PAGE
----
• Pre and post questionnaires

  • Focal interviews

  • Ethnographic observation

Key Findings

After analysing the data from  Uruguayan and Australian contexts the findings of this research highlight how developed the digital practices of preadolescents are. This analysis leads us to conclude that:

Pre-teens in both countries are already using a variety of social media platforms 

Pre-teens are not well supported to manage privacy in online contexts.

Pre-teens have a limited understanding of the implications of generating personal data.

The development of resources that combine the digital with the curricular is an under-explored area in the educational systems of both participating countries.

Pre-teens require sophisticated and sustained digital literacies to negotiate their identities online.

As our findings reveal, not only do the pre-teens in our study make use of digital devices at home, but they are also encouraged to use mobile devices, laptops and tablets at school. Not only do they make use of digital devices at home, but they are also encouraged to use mobile devices, laptops and tablets at school. For example, in Australia, all students in participating schools are expected to have an iPad starting at age nine. In Uruguay, public school students receive a device, be it a laptop or a tablet. 

While digital devices are often introduced for educational purposes, survey and interview results indicate that pre-teens are starting to use these devices early for entertainment. Many of the pre-teens in our study reported having accounts on platforms like Instagram, Snapchat, or Facebook. In order to create these accounts, you must be at least 13 years old, since this is the age at which technology companies can collect personal data from users without parental consent. However, YouTube, the most popular social media platform used by participants in Australia and Uruguay, has a minimum registration age of 18 years, unless the child has registered with the knowledge and consent of the parents. Our findings highlight that many pre-teens were often unaware of being online sharing their personal data, which has implications for the protection and management of their privacy.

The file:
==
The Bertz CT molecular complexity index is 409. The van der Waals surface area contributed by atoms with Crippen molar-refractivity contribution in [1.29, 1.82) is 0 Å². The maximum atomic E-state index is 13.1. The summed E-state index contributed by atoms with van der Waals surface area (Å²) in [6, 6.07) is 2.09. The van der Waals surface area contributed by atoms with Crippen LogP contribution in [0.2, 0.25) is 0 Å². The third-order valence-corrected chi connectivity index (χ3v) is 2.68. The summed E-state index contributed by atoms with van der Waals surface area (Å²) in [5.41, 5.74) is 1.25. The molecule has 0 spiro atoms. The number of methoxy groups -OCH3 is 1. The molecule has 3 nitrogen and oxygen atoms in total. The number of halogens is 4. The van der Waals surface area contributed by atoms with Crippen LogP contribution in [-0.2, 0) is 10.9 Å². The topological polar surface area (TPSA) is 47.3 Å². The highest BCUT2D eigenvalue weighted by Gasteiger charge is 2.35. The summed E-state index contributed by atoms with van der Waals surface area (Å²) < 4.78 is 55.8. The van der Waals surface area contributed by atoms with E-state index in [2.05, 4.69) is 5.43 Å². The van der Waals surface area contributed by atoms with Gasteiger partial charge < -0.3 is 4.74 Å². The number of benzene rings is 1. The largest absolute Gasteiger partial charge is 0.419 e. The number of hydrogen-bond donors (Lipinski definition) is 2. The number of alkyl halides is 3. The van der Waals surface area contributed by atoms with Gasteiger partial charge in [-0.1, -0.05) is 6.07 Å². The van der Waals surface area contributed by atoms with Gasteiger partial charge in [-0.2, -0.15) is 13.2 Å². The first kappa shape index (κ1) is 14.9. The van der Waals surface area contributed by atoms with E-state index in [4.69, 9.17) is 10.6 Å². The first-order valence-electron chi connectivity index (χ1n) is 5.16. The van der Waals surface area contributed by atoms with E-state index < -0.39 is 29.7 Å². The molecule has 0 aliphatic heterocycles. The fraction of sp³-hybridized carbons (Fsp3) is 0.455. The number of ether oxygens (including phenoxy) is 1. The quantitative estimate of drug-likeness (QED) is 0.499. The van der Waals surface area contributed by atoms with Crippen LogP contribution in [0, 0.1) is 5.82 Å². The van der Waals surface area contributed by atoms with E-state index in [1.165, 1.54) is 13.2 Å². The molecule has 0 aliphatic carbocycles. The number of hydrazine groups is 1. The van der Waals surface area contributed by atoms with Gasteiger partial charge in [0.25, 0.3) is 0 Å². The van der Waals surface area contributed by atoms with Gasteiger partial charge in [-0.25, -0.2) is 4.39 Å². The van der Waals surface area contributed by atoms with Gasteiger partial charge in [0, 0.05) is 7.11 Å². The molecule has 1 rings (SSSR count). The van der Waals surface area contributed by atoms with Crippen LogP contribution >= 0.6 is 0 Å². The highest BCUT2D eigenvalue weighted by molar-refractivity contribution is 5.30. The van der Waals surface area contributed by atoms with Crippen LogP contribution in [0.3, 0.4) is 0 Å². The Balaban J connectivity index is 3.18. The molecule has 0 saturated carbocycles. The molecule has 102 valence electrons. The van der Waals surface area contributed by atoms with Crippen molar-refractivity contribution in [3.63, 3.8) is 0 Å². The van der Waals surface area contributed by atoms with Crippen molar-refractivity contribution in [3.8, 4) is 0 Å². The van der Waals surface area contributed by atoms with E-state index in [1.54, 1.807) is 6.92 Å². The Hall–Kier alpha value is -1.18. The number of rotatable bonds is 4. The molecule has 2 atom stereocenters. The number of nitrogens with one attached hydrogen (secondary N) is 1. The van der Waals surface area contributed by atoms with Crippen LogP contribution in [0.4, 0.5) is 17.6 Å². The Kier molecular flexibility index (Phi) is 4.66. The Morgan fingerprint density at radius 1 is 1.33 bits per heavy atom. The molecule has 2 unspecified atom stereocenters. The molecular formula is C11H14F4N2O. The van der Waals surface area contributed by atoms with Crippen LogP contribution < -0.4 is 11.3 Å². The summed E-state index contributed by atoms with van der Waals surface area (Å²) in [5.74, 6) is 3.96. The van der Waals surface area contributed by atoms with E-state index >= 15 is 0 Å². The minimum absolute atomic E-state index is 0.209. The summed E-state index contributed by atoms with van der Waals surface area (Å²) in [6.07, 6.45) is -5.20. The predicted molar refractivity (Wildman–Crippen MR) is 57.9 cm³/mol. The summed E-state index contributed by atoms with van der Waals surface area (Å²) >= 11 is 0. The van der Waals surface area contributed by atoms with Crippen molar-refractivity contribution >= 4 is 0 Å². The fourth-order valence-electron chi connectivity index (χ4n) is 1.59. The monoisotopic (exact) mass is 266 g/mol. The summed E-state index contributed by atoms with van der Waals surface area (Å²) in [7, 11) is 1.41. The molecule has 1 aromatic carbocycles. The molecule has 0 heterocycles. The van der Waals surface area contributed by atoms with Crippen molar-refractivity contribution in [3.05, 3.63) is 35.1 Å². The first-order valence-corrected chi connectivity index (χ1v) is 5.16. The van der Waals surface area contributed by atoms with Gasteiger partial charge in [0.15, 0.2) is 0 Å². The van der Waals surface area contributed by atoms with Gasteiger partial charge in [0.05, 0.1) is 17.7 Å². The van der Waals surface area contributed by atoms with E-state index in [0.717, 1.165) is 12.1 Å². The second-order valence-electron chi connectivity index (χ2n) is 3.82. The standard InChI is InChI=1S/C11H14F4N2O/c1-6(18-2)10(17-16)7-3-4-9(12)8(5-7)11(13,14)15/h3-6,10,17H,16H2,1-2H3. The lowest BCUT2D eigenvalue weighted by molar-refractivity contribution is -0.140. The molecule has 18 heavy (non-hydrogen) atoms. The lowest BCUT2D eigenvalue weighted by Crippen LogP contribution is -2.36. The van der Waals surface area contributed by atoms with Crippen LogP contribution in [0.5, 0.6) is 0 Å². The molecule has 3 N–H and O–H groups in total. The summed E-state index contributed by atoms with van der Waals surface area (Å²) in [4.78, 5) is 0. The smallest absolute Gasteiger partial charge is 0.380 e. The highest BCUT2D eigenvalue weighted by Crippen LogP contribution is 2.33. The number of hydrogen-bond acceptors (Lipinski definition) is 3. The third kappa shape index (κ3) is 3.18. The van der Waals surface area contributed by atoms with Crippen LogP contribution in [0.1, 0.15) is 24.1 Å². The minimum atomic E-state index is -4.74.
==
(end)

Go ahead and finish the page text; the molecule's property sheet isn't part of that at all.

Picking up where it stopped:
A growing area of ​​concern is the reuse of personal data resulting from the use of social media. In social networks, the owners of the platform have the power to add and distribute the information that users share with the site, which means that they unknowingly share control of their personal data. In fact, it is paradoxical that at the same time that young people experience the freedom of online communication, they compromise the control of their personal data. Once processed by particular algorithms, personal data can produce meaning that defines children. Furthermore, personal data is not only generated through the use of social networks, but is generated involuntarily through the daily activities of children, which could have specific implications for this generation (cf. Lupton and Williamson, 2017). This was evident in our data, which indicates that pre-teens do not identify that they were generating personal data without knowing it. Even the data that they do identify as personal generally responds to the record of the concrete, for example, the home address or telephone number. Other less specific personal data, such as gender, email address or purchase preferences, etc., are not perceived as data by the majority of participating pre-teens.


European Commission, E. (2017). Me, my data and I: The future of the personal data economy. Retrieved from


Helsper, E., & Eynon, R. (2010). Digital natives Where is the evidence British Educational Research Journal, 36, 503-520. doi10.1080/01411920902989227.


Livingstone, S. (2009). Children and the Internet: Great Expectations, Challenging Realities. Cambridge, UK: Polity Press.


Lupton, D., & Williamson, B. (2017). The datafied child: The dataveillance of children and implications for their rights. New Media & Society, 19(5), 780-794.


UNESCO. (2017) Digital skills for life and work. Broadband Commission for Sustainable Government.

Using social media is now an important life skill. This project designed and built a social media app that can be used on a range of digital devices to develop the personal data literacies of school children who have not yet begun to make use of social media. Working with groups of ‘pre-teens’ (8-12 years) in Australia and Uruguay, this comparative study generated detailed insight into the ways that students are able to engage with and understand social media and personal data.  The project resulted in the development of a set of Spanish and English language open educational resources, including the ‘FriendSend’ app, which can be used by teachers and families to improve social media literacies in young people. The development of the educational resources took account the perceptions and opinions of the participating teachers. In particular, the app had an accompanying web application that aggregated the personal data generated through the app to show how user profiling and prediction can be used for commercial purposes.